• Minimal outcomes: However, none of the preceding steps are attempts to mediate or bring the parties to the negotiating table.

Taking lessons from the previous regime

  • Practicing restraint: India can look to its past in order to avoid being tempted to accept Western encouragement to pursue mediation.
    • For example, it can consider the lessons learned by Prime Minister Rajiv Gandhi in intervening with the Soviet leadership in the 1980s to end the Soviet occupation of Afghanistan at the request of the US.
  • Dispelling Western hypocrisy: The story of India’s diplomatic defeat and American duplicity is highlighted in the book “The Great Game in Afghanistan: Rajiv Gandhi, General Zia, and The Unending War, India-US Diplomacy on Afghanistan.”
  • The story: India wanted the Soviets to leave Afghanistan from the start and communicated its concerns to the Soviets privately.
    • During Rajiv Gandhi’s tenure, Indian policymakers believed that establishing a broad-based neutral government in Kabul would best serve Indian interests, and the US gave New Delhi the impression that it wanted the same.
    • However, doing so on one’s own is one thing; doing so on behalf of another country is quite another.
  • Implicit barter and deception: Another implicit component of the deal for Russian withdrawal from Afghanistan was that the US would halt Pakistan’s clandestine nuclear weapons programme.
    • However, it became clear that the United States was committed to it and did not want India to play an active diplomatic role in resolving the Afghan crisis.
    • All it wanted was for India to exert pressure on the Soviets to withdraw their forces from Afghanistan.
  • India’s response: When the United States’ positions became clear to Rajiv Gandhi, India-US relations, which had been warming, suffered.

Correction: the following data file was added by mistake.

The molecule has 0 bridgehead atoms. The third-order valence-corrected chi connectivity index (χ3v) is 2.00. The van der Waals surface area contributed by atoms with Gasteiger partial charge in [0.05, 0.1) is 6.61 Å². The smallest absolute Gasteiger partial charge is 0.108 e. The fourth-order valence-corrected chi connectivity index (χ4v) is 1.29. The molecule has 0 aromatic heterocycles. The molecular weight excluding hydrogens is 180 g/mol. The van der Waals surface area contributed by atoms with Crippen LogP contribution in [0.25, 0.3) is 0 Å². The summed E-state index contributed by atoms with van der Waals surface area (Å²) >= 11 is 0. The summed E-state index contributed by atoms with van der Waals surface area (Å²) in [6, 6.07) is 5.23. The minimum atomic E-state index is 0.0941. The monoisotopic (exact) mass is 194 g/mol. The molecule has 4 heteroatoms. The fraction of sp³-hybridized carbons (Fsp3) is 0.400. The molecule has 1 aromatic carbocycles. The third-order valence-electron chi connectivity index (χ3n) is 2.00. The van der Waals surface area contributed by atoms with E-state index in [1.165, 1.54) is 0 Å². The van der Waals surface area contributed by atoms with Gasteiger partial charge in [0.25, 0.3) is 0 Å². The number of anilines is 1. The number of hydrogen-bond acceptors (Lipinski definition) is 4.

• Current relevance: The current era, with its compulsions for India, is a far cry from the 1980s. However, the fundamental principles that govern the game of nations remain constant.
    • As in the 1980s, the US and the West in general want India to use her clout with Mr. Putin to end the war and negotiate with Ukraine, despite the fact that India’s interests in Ukraine are practically non-existent.
  • Malicious intentions: Regardless of what they say to India about its growing role in the world and rising global prestige, all they really want is India’s intervention with Mr. Putin to change course.

Dangers of going beyond this level of persuasion

  • Honorable role: It is certainly appropriate for India to highlight the significant and growing global difficulties caused by Russian action.
    • During his recent Russia visit, India’s external affairs minister, Mr. Jaishankar, stated that the global economy is simply too interdependent for a significant conflict anywhere not to have far-reaching consequences elsewhere.
    • For example, the world is seeing growing concerns about energy and food security as a result of the conflict, on top of the severe stresses caused by two years of COVID. The Global South, in particular, is feeling the pinch.”
  • Correct course for India: India should continue to emphasise that the only way out is through dialogue and diplomacy. Going beyond such appeals, on the other hand, would be counterproductive.
    • This is due not only to the possibility that mediation efforts will fail, but also to the fact that they will reveal the true extent of India’s global influence and the limitations of personal chemistry between leaders in influencing events.

February 2024